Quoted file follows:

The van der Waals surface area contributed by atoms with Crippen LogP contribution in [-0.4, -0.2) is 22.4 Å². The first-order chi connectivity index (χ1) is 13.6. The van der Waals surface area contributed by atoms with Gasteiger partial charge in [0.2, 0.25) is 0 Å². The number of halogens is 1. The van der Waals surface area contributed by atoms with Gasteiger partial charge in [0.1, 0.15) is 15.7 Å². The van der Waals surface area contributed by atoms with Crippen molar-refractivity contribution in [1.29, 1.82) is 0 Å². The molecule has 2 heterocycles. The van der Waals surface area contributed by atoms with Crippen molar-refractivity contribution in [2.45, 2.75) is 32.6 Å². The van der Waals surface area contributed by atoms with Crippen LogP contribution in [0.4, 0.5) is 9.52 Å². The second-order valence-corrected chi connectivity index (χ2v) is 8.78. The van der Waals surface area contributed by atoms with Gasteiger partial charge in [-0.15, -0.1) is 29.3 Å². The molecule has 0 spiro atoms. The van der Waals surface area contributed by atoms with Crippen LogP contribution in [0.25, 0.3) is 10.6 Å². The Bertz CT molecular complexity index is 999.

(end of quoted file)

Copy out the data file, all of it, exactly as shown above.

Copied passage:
The van der Waals surface area contributed by atoms with Crippen LogP contribution in [-0.4, -0.2) is 22.4 Å². The first-order chi connectivity index (χ1) is 13.6. The van der Waals surface area contributed by atoms with Gasteiger partial charge in [0.2, 0.25) is 0 Å². The number of halogens is 1. The van der Waals surface area contributed by atoms with Gasteiger partial charge in [0.1, 0.15) is 15.7 Å². The van der Waals surface area contributed by atoms with Crippen molar-refractivity contribution in [1.29, 1.82) is 0 Å². The molecule has 2 heterocycles. The van der Waals surface area contributed by atoms with Crippen molar-refractivity contribution in [2.45, 2.75) is 32.6 Å². The van der Waals surface area contributed by atoms with Crippen LogP contribution in [0.4, 0.5) is 9.52 Å². The second-order valence-corrected chi connectivity index (χ2v) is 8.78. The van der Waals surface area contributed by atoms with Gasteiger partial charge in [-0.15, -0.1) is 29.3 Å². The molecule has 0 spiro atoms. The van der Waals surface area contributed by atoms with Crippen LogP contribution in [0.25, 0.3) is 10.6 Å². The Bertz CT molecular complexity index is 999.